Life with Mikey

Movie review by
Barbara Shulgasser-Parker, Common Sense Media
Life with Mikey Movie Poster Image
Dated '90s comedy has some language.
  • PG
  • 1993
  • 91 minutes

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The parents' guide to what's in this movie.

Positive Messages

People with tough exteriors often are soft and good-hearted inside.

Positive Role Models & Representations

Michael does the right thing and brings Angie and her estranged father together. A self absorbed and abusive 12-year-old actor belittles his mother and agents.


In a comic gross-out scene, Michael pours soured, lumpy milk from a container onto his cereal and then puts a spoonful of the disgusting concoction in his mouth. A 10-year-old steals wallets and threatens people with a pocket knife. An unwanted kiss.


A man seems to have invited a female acting client to his apartment to seduce her while it's clear she thinks she's there to run lines for an audition. He kisses her and she seems to be rebuff him. When she learns that he only represents child actors and that he has therefore been stringing her along by pretending to represent grownups, she leaves angrily. 


"S--t," "ass," and "crap."

Drinking, Drugs & Smoking

Adults smoke cigarettes and drink alcohol. A character turned to alcohol after the death of his wife and is in rehab getting his life back together.

What parents need to know

Parents need to know that Life with Mikey is a 1993 comedy featuring Michael J. Fox as a former child star now running a failing children's talent agency with his brother. Many well-worn themes weave throughout. Two people meet "cute," hate each other, then come to love each other, but in this case it's a 30-something has-been actor and a 10-year-old motherless pickpocket. The lead character is a bit sleazy -- he strings along an adult wannabe actress, seemingly just so he can be alone with her in his apartment. An unwanted kiss. Adults smoke cigarettes and drink alcohol. A 10-year-old is a practiced pickpocket and sometimes wields a pocket knife. A man is in rehab for alcohol abuse.  A young actor belittles his mother and agents. Michael pours soured, lumpy milk from a container onto his cereal and then puts a spoonful of the disgusting concoction in his mouth.

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What's the story?

LIFE WITH MIKEY was the name of the hit TV show Michael Chapman (Michael J. Fox ) starred in as a kid, Now, 15 years later, he's an irresponsible partner to his brother in their New York City talent agency for child actors. The character he'd played was a smart alec kid who got by on clever retorts, precocious observations, and an adorable smile. At 31, nothing has changed, except that his big brother and business partner Ed (Nathan Lane) is ready to shutter the agency if Michael doesn't step up. That's when Mike is pick-pocketed by the lovable 10-year-old moppet Angie (Christina Vidal), a seasoned liar who plays on the sympathy of her victims to extricate herself from difficult situations. Michael recognizes her talent immediately and signs her, then quickly books her for a series of major national commercials. She claims to have no legal guardian and insists on moving in with Michael in his filthy bachelor one-bedroom.  Angie learns to be more of a little kid and Michael learns to stop being a little kid.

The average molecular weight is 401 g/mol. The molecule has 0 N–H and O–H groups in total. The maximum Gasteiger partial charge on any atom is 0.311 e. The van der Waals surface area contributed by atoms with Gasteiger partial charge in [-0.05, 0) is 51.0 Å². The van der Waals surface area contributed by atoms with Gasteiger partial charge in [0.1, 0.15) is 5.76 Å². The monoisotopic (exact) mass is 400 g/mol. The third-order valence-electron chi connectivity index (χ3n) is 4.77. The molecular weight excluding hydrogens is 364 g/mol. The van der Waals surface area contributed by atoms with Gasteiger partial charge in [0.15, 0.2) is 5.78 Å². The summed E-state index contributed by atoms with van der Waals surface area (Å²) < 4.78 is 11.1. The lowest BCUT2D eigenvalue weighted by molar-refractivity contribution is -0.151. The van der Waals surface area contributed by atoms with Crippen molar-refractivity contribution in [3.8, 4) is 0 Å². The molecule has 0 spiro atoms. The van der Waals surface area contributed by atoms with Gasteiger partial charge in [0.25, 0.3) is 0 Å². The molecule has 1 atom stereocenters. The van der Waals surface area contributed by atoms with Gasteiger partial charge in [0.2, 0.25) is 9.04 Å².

Is it any good?

This movie is likable enough but it covers no new territory and is mildly disappointing given the comic gifts of Fox and Lane and the artistry of the director, Tony winner James Lapine. Fox plays yet another of the selfish, fast-talking, wise-crackers typical of his resume in the 1990s, and viewers will wait patiently for the plot twist or character to come along to help humanize him by the story's end. Watching this cast breeze through the jokes is pleasant enough, but too many plot points strain credulity. In light of all the child labor laws, it's a stretch to ask us to believe an agency would sign a child without meeting parents or a guardian, or securing the proper paperwork.

Sexual politics of today make it hard to watch a scene in which an actress running lines in Michael's apartment is fighting off his kisses. She learns that he actually only represents child actors and that's why he's never gotten her a job. The revelation of his unspoken exploitation is downright creepy, a little reminiscent of current #MeToo accusations that used to be dismissed as mere "boys-will-be-boys" hijinks. Suddenly Michael seems unsavory and predatory, which some may find difficult to get past. The woefully underused Cyndi Lauper as a receptionist is the funniest thing in Life with Mikey

Talk to your kids about ...

  • Families can talk about older comedies. Why do you think some of the humor in Life with Mikey falls flat now? How does what we consider to be funny change over time?

  • Why do you think Angie has developed such a tough exterior?

  • Michael seems selfish. How do you think his career as a child actor might have contributed to his strengths and personality flaws as an adult?

Movie details

Our editors recommend

For kids who love to laugh

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